# LA Fire by Stuart Snoddy

"#LA Fire" by Stuart Snoddy

The colors in “#LA Fire” are more or less naturalistic, but the same cannot be said for Snoddy’s other two paintings here.

“Ridiculous Wave” depicts a swimmer close-up swimming through a wave made up of very oddly shaped, glassy white wavelets, while “Brothers” depicts two girls rather than boys (apparently), one in a boat that’s on fire, about to capsize. The other one’s already in the water. The colors in “Brothers” are as disconcerting as the subject matter. In “Brothers, you might describe the colors as Fauvist or Expressionist; the girls are green, and the sea is red.  

There’s a lot to think about in the paintings that Snoddy has here, and in the compelling visual language of his work in general. If he were a poet, he’d probably be more akin to a prickly Ezra Pound or a weighty Robert Lowell than a congenial Billy Collins, but I infinitely prefer the works of the former two to the latter.

(One of the three paintings at Christopher West Presents—”#LA Fire”  wound up, deservedly, in the periodical New American Paintings #137, published this February.)

There’s also not much room for contemplative silence in the single work by Beech Grove-born James Yakimicki on display here. In “Untitled”, from his Daily Drawing Since Trump Inauguration series, you see silhouette-like depictions of figures going about their business, mingling at parties, bicycling, paying pianos, bicycling but this time on penny-farthings. Perhaps all this frenetic activity is just to keep busy. Perhaps it suggests that life must go on even during as destructive a presidency as Trump’s.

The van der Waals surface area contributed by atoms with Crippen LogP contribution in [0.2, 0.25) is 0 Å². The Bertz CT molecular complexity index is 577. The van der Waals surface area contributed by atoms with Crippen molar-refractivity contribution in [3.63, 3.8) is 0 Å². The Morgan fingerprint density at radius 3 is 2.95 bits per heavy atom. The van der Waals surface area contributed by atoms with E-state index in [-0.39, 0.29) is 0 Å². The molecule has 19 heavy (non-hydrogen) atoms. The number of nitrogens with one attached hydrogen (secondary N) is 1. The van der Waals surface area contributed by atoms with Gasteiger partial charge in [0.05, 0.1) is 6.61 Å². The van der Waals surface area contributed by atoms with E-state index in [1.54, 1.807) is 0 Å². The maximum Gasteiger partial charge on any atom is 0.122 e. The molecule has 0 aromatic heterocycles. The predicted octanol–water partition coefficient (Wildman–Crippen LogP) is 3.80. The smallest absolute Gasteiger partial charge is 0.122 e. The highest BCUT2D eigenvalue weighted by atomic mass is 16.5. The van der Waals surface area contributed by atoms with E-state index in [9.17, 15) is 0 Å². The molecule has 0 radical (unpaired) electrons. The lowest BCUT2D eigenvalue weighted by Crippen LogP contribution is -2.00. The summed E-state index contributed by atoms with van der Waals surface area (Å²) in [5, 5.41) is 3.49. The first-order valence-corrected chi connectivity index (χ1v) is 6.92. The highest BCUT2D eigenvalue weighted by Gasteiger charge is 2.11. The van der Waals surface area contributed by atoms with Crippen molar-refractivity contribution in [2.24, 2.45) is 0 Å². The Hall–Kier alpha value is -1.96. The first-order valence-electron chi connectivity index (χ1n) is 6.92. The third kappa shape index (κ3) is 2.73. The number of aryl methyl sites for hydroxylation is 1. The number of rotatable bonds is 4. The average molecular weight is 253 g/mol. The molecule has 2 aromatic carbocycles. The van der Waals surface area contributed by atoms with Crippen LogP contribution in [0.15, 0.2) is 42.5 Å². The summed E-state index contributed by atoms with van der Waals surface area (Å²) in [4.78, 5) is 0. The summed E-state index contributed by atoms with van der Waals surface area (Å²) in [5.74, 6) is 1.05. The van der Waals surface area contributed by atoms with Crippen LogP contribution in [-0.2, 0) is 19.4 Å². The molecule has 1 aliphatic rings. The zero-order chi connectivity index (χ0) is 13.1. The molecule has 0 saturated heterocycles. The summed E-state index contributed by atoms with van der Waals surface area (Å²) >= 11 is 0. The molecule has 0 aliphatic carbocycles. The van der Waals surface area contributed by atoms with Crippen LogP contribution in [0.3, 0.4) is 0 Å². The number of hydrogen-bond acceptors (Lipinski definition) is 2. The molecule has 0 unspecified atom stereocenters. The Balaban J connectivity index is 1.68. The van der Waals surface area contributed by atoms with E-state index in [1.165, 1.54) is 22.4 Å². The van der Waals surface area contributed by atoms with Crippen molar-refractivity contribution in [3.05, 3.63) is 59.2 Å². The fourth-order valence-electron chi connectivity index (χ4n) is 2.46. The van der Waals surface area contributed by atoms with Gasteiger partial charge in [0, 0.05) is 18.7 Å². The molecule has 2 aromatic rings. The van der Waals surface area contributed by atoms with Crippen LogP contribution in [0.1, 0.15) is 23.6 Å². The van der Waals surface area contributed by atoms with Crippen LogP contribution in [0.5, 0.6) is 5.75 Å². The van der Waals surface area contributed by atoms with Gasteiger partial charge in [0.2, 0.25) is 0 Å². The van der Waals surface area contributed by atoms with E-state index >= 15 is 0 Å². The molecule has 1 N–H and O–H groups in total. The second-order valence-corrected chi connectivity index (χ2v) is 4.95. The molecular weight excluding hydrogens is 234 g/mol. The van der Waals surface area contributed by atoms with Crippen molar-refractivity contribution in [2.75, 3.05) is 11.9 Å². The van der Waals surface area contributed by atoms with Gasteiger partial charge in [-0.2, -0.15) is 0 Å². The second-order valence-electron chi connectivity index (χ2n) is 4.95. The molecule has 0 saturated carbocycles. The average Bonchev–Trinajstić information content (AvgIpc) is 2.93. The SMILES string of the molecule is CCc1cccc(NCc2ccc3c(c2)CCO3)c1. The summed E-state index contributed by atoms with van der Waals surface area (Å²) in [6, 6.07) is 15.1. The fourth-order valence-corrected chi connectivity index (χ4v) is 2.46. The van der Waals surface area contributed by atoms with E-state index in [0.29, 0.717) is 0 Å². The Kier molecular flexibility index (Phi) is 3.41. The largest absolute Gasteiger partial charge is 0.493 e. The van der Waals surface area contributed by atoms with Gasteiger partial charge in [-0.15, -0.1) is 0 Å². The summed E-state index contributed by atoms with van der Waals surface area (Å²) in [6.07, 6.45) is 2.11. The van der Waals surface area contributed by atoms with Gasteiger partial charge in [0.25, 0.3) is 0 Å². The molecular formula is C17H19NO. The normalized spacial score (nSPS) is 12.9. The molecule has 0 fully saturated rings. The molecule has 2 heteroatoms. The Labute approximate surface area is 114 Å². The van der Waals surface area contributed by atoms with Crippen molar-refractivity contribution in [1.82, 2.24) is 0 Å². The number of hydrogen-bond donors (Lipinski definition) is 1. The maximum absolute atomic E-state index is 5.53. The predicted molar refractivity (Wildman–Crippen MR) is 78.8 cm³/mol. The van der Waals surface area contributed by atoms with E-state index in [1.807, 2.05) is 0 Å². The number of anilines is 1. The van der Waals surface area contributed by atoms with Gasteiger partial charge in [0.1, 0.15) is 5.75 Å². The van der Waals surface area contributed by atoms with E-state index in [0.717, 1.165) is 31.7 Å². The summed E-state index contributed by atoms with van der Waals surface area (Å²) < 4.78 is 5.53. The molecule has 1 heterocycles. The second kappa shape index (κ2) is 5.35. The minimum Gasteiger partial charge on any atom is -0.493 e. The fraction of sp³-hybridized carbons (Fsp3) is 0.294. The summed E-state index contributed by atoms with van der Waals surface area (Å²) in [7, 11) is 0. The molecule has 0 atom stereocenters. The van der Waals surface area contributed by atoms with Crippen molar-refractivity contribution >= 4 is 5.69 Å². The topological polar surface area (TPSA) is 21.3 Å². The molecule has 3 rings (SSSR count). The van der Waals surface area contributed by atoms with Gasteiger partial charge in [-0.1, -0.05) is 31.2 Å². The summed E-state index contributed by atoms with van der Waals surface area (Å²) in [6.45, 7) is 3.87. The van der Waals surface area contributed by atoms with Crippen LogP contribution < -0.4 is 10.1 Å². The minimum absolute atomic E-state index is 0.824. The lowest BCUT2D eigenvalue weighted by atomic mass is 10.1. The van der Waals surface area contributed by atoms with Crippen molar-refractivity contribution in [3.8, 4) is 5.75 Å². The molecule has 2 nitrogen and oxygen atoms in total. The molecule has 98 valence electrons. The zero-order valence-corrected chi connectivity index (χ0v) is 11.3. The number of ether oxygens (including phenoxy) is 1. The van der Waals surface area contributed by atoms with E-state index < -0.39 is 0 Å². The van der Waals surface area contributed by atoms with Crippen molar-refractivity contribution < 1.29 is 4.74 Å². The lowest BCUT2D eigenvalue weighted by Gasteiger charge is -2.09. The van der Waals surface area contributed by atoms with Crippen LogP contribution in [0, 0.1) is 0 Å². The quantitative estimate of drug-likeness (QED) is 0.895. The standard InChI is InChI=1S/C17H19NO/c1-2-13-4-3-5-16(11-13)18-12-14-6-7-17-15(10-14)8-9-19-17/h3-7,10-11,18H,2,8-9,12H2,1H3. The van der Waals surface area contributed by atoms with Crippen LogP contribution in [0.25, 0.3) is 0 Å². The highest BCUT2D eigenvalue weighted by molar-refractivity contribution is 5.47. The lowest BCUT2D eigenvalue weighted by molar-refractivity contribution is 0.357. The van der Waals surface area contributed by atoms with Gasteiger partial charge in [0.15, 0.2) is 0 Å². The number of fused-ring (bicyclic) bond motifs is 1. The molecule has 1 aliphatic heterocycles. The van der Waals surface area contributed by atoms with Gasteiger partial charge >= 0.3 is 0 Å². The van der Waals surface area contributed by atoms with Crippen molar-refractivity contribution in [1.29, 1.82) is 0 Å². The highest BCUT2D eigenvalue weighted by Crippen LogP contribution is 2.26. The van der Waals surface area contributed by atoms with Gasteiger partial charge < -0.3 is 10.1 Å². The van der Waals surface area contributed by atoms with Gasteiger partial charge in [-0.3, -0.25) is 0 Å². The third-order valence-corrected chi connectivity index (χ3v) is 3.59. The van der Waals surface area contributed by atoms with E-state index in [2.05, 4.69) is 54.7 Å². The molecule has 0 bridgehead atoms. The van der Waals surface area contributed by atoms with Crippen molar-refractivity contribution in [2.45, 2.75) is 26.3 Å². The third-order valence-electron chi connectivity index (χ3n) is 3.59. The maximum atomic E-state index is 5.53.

Or maybe all this over-exertion is a deeply neurotic—and deeply destructive—coping mechanism designed to avoid overthinking our imminent doom.

Take your pick.

[Editor’s Note: We’d love to read your reaction to this review, even if it’s to pick an argument. We’d love it even more if you’d post your reaction in the comments section of this article rather than on Twitter or Facebook.]

 

 

Dan Grossman, Arts Editor at NUVO, can be reached by email at dgrossman@nuvo.net, by phone at 317-254-2400 or on Twitter @nuvoartsdan.

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Arts Editor

Having lived and worked in Indy on and off since 1977, I've seen the city change a great deal. I love covering the arts in all its forms, and the places where the arts and broader cultural issues intersect.